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The one thing missing from Trump’s peace plan

The U.S. administration has so far remained silent on how it will overcome the central cause of collapse for every past peace deal: Palestinian unwillingness to accept Israel’s right to exist.

Israeli Prime Minister Benjamin Netanyahu and U.S. President Donald Trump with senior White House adviser Jared Kushner at the start of a meeting in Jerusalem on May 22, 2017. Credit: Kobi Gideon/GPO.
Israeli Prime Minister Benjamin Netanyahu and U.S. President Donald Trump with senior White House adviser Jared Kushner at the start of a meeting in Jerusalem on May 22, 2017. Credit: Kobi Gideon/GPO.
David Grantham
David Grantham, a senior fellow at the Center for a Secure Free Society, holds a Ph.D. in history from Texas Christian University and a Master of Science degree in International Relations from Troy University. Grantham is a veteran, having served in both Iraq and Afghanistan.

Said legendary English novelist Samuel Butler, “Life is the art of drawing sufficient conclusions from insufficient premises.

Piecing together what little information the Trump administration has released on its first-ever Middle East peace proposal shows it is focused more on economic incentives than physical borders. Despite insufficient information about the plan, however, many have already predicted the deal’s failure.

Perhaps few can envision this plan succeeding because the administration has remained silent on how they will overcome the central cause of collapse for every past peace deal–Palestinian unwillingness to accept Israel’s right to exist.

What has been said about the deal is worth noting.

Senior adviser to U.S. President Donald Trump Jared Kushner has publicly and repeatedly brushed off the “two-state” approach as “old traditional talking points.” The administration reportedly aims to distance itself from failed ideas of statehood—a major shift in policy.

Drafters of the agreement have also made known that economic incentives await agreeable Palestinians, and that the deal’s so-called “bottom up” approach to peace through improved infrastructure, government reform and human investment will leverage private-public cooperation.

Kushner has made clear that cross-sector partnership will be at the center of the plan, and it’s good to see free-market participation breaking governments’ stranglehold over economic reform. Bureaucratic monopolies have cost billions, with little change in Palestinian circumstances to show for it.

Lastly, the actions of drafters have made clear that the United States wants definite pledges of investment or pledges of non-interference from the Arab World. The administration rightly predicts that success will come only when there is Arab commitment to and a financial stake in a permanent solution.

The most telling part of all, however, is what’s not said.

Outside of comments made by U.S. Middle East envoy Jason Greenblatt that “core political issues [still] have to be resolved,” the administration has kept quiet about how it will persuade Palestinians to accept Israel’s right to exist. It is hard to believe the ideas revealed so far can overcome the very issue that has undermined past peace plans.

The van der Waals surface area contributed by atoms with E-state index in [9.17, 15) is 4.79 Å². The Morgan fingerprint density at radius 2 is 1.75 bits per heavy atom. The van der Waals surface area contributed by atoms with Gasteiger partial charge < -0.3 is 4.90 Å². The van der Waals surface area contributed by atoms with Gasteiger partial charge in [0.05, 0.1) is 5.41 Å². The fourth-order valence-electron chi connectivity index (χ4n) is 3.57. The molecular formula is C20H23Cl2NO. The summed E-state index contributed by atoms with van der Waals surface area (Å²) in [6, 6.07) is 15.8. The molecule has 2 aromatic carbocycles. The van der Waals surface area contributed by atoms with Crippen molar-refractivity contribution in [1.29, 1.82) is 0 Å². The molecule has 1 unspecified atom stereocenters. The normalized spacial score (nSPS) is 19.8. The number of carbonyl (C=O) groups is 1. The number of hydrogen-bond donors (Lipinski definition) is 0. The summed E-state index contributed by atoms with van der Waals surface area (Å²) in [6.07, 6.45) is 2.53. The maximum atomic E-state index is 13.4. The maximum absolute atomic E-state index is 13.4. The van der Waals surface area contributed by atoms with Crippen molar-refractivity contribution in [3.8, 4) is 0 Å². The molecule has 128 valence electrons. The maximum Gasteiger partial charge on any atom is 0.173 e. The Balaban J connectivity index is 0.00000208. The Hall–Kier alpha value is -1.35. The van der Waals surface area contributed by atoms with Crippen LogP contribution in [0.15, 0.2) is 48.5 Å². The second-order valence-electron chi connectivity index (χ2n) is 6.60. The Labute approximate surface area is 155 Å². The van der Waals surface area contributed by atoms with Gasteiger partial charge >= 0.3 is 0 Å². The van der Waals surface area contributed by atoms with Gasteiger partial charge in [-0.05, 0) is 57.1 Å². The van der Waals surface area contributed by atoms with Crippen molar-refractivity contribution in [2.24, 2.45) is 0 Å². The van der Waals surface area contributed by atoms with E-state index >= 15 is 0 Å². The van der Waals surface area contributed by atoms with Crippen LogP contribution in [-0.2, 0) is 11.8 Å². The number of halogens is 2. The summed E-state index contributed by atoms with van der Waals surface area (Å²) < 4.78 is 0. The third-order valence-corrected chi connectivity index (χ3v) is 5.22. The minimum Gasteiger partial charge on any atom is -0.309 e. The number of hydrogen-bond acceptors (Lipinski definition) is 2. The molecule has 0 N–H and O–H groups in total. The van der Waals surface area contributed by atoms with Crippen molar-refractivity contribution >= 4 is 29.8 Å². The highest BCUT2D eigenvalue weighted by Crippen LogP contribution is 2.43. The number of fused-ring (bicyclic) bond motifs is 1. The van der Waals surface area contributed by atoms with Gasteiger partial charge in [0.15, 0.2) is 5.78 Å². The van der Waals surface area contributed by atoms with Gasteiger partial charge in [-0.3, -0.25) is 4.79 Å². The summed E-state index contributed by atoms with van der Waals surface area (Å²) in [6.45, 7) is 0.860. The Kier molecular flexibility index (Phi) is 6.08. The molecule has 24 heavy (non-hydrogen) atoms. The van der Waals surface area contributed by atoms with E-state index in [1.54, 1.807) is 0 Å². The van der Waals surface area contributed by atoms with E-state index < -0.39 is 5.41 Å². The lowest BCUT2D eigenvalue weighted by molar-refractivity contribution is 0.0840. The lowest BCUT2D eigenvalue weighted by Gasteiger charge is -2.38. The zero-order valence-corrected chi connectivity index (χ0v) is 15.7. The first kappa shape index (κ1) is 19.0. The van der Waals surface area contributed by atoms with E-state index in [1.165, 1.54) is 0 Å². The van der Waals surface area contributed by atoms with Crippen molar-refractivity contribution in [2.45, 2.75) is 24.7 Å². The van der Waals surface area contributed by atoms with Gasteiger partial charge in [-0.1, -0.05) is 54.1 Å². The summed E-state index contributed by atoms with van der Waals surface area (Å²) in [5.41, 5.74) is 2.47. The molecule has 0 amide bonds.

Of course, we can expect that the plan will likely benefit Israel based on the administration’s past behavior. Though pulling funding from UNRWA, moving the U.S. Embassy to Jerusalem and recognizing the Golan Heights as Israeli territory were not unconventional ideas. They were long-sought policies that took incredible political stamina to achieve. Willpower is not the same as ingenuity.

That leaves us with a serious gap. We simply do not know how this peace plan will change the minds of those unwilling to accept Israel’s right to exist.

Kushner has already hedged his bets, saying that “good money” is on the proposal failing. The Trump administration’s post-solution strategy should then be to solidify its pro-Israel stance. The U.S. government must make every effort to persuade Palestinians that the war is over. That they lost. The Jewish state will endure regardless of their war of attrition—a war that has only served to erode their own lives.

As the old adage goes, bitterness is drinking poison and hoping the other person dies. Palestinians continue to drink the poison supplied by radical leadership and manipulative Arab governments. We have sufficient information to conclude that peace will endure when Palestinians are persuaded to stop drinking the poison.

David Grantham, a senior fellow at the Center for a Secure Free Society, holds a Ph.D. in history from Texas Christian University and a master’s degree in International Relations from Troy University. Grantham is a U.S. veteran, having served in both Iraq and Afghanistan.

The opinions and facts presented in this article are those of the author, and neither JNS nor its partners assume any responsibility for them.
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